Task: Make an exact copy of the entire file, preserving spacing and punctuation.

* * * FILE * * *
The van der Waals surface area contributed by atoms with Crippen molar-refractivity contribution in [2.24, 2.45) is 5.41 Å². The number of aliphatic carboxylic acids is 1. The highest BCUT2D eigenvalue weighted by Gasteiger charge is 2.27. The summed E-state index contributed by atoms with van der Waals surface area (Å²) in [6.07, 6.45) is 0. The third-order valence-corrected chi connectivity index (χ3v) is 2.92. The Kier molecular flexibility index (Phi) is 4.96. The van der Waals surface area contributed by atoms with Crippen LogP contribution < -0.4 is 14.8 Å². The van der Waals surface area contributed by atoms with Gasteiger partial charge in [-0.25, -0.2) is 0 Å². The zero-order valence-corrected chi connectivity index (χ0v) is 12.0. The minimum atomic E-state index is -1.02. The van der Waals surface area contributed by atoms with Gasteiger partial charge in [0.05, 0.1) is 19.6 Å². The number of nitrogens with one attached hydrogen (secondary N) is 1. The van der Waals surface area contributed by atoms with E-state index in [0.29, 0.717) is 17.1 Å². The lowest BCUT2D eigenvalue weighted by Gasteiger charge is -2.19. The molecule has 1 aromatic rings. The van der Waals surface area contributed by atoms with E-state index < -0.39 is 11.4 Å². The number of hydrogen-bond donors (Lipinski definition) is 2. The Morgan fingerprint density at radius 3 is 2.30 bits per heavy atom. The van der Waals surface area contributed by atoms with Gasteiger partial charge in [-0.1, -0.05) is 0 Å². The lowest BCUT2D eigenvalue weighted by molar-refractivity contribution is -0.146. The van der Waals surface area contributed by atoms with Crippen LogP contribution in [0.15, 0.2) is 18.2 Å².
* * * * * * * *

The van der Waals surface area contributed by atoms with Crippen molar-refractivity contribution in [2.24, 2.45) is 5.41 Å². The number of aliphatic carboxylic acids is 1. The highest BCUT2D eigenvalue weighted by Gasteiger charge is 2.27. The summed E-state index contributed by atoms with van der Waals surface area (Å²) in [6.07, 6.45) is 0. The third-order valence-corrected chi connectivity index (χ3v) is 2.92. The Kier molecular flexibility index (Phi) is 4.96. The van der Waals surface area contributed by atoms with Crippen LogP contribution < -0.4 is 14.8 Å². The van der Waals surface area contributed by atoms with Gasteiger partial charge in [-0.25, -0.2) is 0 Å². The zero-order valence-corrected chi connectivity index (χ0v) is 12.0. The minimum atomic E-state index is -1.02. The van der Waals surface area contributed by atoms with Gasteiger partial charge in [0.05, 0.1) is 19.6 Å². The number of nitrogens with one attached hydrogen (secondary N) is 1. The van der Waals surface area contributed by atoms with E-state index in [0.29, 0.717) is 17.1 Å². The lowest BCUT2D eigenvalue weighted by Gasteiger charge is -2.19. The molecule has 1 aromatic rings. The van der Waals surface area contributed by atoms with E-state index < -0.39 is 11.4 Å². The number of hydrogen-bond donors (Lipinski definition) is 2. The Morgan fingerprint density at radius 3 is 2.30 bits per heavy atom. The van der Waals surface area contributed by atoms with Gasteiger partial charge in [-0.1, -0.05) is 0 Å². The lowest BCUT2D eigenvalue weighted by molar-refractivity contribution is -0.146. The van der Waals surface area contributed by atoms with Crippen LogP contribution in [0.15, 0.2) is 18.2 Å².